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Bat Sounds

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Despite the old idiom, bats are not blind—they just don’t rely on their sight to any meaningful degree. Instead, they “see” the world primarily through sound, using something called echolocation. Echolocation occurs when an animal emits a sound wave that bounces off an object, returning an echo that provides information about the object’s distance and size. 

Bats use echolocation to navigate, forage, and locate prey. Because they rely upon it so heavily, bats’ echolocation abilities are so finely tuned that they can detect objects as small as .007 inch—about the width of a human hair.

Can People Hear Bat Sounds?

Bat echolocation is ultrasonic, meaning that the sounds mostly occur at frequencies too high for humans to hear. These sounds, often described as “clicks,” range in frequency from 14,000 to well over 100,000 Hz, while the human ear can only hear up to 20,000 Hz (although this varies with age—you can test your hearing here).

Although humans might not be able to hear bat sounds, bat detectors can. These devices are equipped with a specialized microphone that can record ultrasonic sound, as well as electronics that translate that sound to where it is audible to the human ear. Here’s a library of recordings of bat sounds that we can actually hear.

Bat Sounds in Your Home

Bats are known to take refuge in human structures, especially in attics, as they provide harborage, and are often near food and water. While we may not be able to hear the “clicks” they use for echolocation, bats make plenty of other sounds that can make their presence known. They are nocturnal creatures, so if you do have bats, you’ll usually hear them late at night, or very early in the morning, as they return from a hunt.

Bat Noises in Attics

Bat often roost from within wall cavities or in attics, as these locations are suitable substitutes relative to their native shelter (trees, caves, and crevices).

As for identifying bats’ sounds, their vocalizations sound like squeaks and chirps. Residents most often hear bat sounds at night or in the early morning when the pests are either leaving or returning from their search for food. If there is a larger colony in your attic, the bat chirps are louder.

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Bats in an attic can sound similar to mice. Since it’s very difficult to hear their vocalizations, the sounds we can hear from bats result from their movements. As flying creatures, bats make fluttering noises. They also make scratching, and rustling noises when using their wings to climb and crawl. Sometimes, you may be able to hear bat vocalizations, which will take the form of chirping or squeaking.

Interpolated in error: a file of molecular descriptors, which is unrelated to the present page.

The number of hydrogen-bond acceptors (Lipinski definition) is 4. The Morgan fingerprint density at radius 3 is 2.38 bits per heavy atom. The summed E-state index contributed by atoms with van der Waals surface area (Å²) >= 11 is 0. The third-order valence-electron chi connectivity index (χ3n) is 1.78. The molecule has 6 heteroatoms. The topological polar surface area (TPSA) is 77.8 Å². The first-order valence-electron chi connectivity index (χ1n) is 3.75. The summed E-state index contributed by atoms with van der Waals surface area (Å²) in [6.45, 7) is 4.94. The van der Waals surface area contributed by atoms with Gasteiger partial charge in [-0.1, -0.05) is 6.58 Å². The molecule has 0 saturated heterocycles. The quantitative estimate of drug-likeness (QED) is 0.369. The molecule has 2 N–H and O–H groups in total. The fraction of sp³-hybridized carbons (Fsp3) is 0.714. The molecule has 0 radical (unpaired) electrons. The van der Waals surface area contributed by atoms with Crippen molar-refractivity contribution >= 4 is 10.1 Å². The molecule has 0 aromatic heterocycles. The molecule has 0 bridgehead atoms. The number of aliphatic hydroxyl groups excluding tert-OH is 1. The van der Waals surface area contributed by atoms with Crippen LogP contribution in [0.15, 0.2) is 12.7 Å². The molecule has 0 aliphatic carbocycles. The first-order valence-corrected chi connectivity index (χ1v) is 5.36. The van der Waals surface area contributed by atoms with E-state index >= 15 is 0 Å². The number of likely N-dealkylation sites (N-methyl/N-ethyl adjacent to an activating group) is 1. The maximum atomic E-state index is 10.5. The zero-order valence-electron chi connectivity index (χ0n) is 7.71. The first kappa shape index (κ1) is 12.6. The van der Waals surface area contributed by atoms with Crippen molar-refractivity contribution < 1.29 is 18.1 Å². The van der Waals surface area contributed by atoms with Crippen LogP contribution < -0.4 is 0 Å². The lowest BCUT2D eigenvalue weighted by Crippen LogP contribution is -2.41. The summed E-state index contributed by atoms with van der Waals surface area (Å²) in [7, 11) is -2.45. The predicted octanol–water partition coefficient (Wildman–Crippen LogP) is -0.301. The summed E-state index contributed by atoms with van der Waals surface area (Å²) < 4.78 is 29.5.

Bat Noises in Walls

Another common bat destination, the insides of walls are an ideal spot for a bat to hole up for hibernation. The sounds of a bat inside walls can often sound like a mouse, a key difference being that while mice often produce a “scurrying” sound due to them running around, bats won’t make this particular noise, as they travel by flight. Additionally, you might hear fluttering sounds if a bat is stuck and trying to make its way through insulation. But bats are generally quiet creatures, and while you might be able to hear them, there are other things to look out for.

Other Bat Signs

There are a few other signs to identify a bat infestation. One is a persistent, musty, ammonia-like smell that bat feces is known to emit. Another sign is the droppings themselves, which are small cylinders, usually crumbly in texture and tapered at the ends. 

Yet another sign of a bat infestation is oily stains on the walls of the roost site. Bats secrete oil through their chest, and when they rub against the walls of the roost site, the oil is imparted to the wall. These stains start out as mere discolorations, but over time become dark, oily stains.

How to Get Rid of Bats

A bat infestation can be a serious problem, as bats commonly carry rabies, and their droppings may facilitate the growth of histoplasmosis. For this reason, direct contact with bats should always be avoided. If you hear what you believe to be bat noises in your home, or have noticed bat excrement, contact Trutech Wildlife. Our team has the knowledge and resources to assess, and resolve, the situation quickly and safely.

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